Low Power High-Performance Computing on the BeagleBoard Platform

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The ever increasing energy requirements of supercomputers and server farms is driving the scientific and industrial communities to take in deeper consideration the energy efficiency of computing …

The ever increasing energy requirements of supercomputers and server farms is driving the scientific and industrial communities to take in deeper consideration the energy efficiency of computing equipments. This contribution addresses the issue proposing a cluster of ARM processors for high-performance computing. The cluster is composed of five BeagleBoard-xM, with one board managing the cluster, and the other boards executing the actual processing. The software platform is based on the Angstrom GNU/Linux distribution and is equipped with a distributed file system to ease sharing data and code among the nodes of the cluster, and with tools for managing tasks and monitoring the status of each node. The computational capabilities of the cluster have been assessed through High-Performance Linpack and a cluster-wide speaker diarization algorithm, while power consumption has been measured using a clamp meter. Experimental results obtained in the speaker diarization task showed that the energy efficiency of the BeagleBoard-xM cluster is comparable to the one of a laptop computer equipped with a Intel Core2 Duo T8300 running at 2.4 GHz. Furthermore, removing the bottleneck due to the Ethernet interface, the BeagleBoard-xM cluster is able to achieve a superior energy efficiency.

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  • 1. Low Power High-Performance Computing on theBeagleBoard PlatformE. Principi, V. Colagiacomo, S. Squartini, and F. PiazzaA3Lab, Department of Information EngineeringUniversit`a Politecnica delle Marche5th European DSP Education and Research Conference13th and 14th September, 2012, Amsterdam, Netherlands
  • 2. Introduction Purpose of this work The BeagleCluster Experiments Conclusions and Future DevelopmentsOutline1 Introduction2 Purpose of this work3 The BeagleClusterHardware PlatformSoftware Platform4 ExperimentsHigh-Performance LinpackMatrix MultiplicationSpeaker DiarizationAnalysis of power consumption5 Conclusions and Future Developments2 / 25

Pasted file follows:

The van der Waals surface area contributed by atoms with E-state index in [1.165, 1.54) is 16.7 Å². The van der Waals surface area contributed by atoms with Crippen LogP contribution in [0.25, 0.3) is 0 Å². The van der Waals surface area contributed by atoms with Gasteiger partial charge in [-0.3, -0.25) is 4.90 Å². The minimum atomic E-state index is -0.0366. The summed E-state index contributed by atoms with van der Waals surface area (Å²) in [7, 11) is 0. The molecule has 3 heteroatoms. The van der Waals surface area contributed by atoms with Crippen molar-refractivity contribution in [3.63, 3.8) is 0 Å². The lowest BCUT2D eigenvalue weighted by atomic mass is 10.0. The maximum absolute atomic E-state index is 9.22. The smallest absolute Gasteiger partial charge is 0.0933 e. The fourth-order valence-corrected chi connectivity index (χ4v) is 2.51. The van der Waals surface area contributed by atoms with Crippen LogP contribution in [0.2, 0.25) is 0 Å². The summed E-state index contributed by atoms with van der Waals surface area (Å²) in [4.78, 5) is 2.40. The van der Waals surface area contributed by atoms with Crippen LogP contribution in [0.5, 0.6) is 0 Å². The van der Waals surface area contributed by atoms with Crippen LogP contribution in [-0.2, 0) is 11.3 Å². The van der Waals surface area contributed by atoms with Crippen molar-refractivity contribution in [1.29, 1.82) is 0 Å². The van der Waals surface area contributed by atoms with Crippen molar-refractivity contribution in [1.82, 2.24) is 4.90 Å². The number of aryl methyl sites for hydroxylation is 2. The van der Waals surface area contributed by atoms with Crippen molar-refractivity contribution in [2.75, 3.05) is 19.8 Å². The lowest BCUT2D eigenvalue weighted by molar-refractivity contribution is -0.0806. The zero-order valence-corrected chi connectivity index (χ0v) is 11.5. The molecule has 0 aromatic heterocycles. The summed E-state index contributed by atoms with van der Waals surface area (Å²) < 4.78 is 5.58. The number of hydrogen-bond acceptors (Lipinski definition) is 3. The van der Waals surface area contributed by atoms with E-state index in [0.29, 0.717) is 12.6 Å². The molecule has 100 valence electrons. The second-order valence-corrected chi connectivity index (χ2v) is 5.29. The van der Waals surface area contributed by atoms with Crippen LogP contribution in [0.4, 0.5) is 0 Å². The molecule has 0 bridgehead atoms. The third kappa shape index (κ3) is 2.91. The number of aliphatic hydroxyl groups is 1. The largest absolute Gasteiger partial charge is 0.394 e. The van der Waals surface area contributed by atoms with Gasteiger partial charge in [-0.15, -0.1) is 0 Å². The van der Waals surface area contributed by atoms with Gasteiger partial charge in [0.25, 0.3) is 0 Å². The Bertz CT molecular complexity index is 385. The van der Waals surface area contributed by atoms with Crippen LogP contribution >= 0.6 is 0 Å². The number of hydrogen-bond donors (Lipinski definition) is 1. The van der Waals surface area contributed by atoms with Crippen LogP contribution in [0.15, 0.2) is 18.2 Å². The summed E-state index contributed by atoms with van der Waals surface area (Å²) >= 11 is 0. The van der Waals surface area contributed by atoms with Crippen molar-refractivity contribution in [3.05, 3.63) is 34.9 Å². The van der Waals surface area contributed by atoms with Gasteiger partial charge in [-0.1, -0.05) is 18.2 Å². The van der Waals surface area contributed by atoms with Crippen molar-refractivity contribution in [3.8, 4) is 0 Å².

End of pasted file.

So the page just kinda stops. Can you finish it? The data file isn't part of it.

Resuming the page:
• 3. Introduction Purpose of this work The BeagleCluster Experiments Conclusions and Future DevelopmentsIntroductionHigh-performance computing clusters are employed in computation-ally intensive tasks (e.g., weather prediction, astronomical mod-elling).Usually, they are evaluated only in terms of Floating Point Opera-tions Per Second (FLOPS) (e.g., Top500 list).The costs of energy and infrastructure exceed the costs of thecomputational devices, and this gap is expected to grow by 2014[Belady, 2007].A new metricFLOPS/Watt3 / 25
  • 4. Introduction Purpose of this work The BeagleCluster Experiments Conclusions and Future DevelopmentsIntroductionHigh-performance computing clusters are employed in computation-ally intensive tasks (e.g., weather prediction, astronomical mod-elling).Usually, they are evaluated only in terms of Floating Point Opera-tions Per Second (FLOPS) (e.g., Top500 list).The costs of energy and infrastructure exceed the costs of thecomputational devices, and this gap is expected to grow by 2014[Belady, 2007].A new metricFLOPS/Watt3 / 25
  • 5. Introduction Purpose of this work The BeagleCluster Experiments Conclusions and Future DevelopmentsIntroductionHigh-performance computing clusters are employed in computation-ally intensive tasks (e.g., weather prediction, astronomical mod-elling).Usually, they are evaluated only in terms of Floating Point Opera-tions Per Second (FLOPS) (e.g., Top500 list).The costs of energy and infrastructure exceed the costs of thecomputational devices, and this gap is expected to grow by 2014[Belady, 2007].A new metricFLOPS/Watt3 / 25
  • 6. Introduction Purpose of this work The BeagleCluster Experiments Conclusions and Future DevelopmentsIntroductionHigh-performance computing clusters are employed in computation-ally intensive tasks (e.g., weather prediction, astronomical mod-elling).Usually, they are evaluated only in terms of Floating Point Opera-tions Per Second (FLOPS) (e.g., Top500 list).The costs of energy and infrastructure exceed the costs of thecomputational devices, and this gap is expected to grow by 2014[Belady, 2007].A new metricFLOPS/Watt3 / 25
  • 7. Introduction Purpose of this work The BeagleCluster Experiments Conclusions and Future DevelopmentsTendency in the industry• Use of processors traditionally employed in the mobile world.• Canonical built a 42-core ARM cluster for compiling theUbuntu distribution.• Calxeda developed the EnergyCore ECX-1000 series ofserver-on-a-chip based on ARM Cortex-A9.4 / 25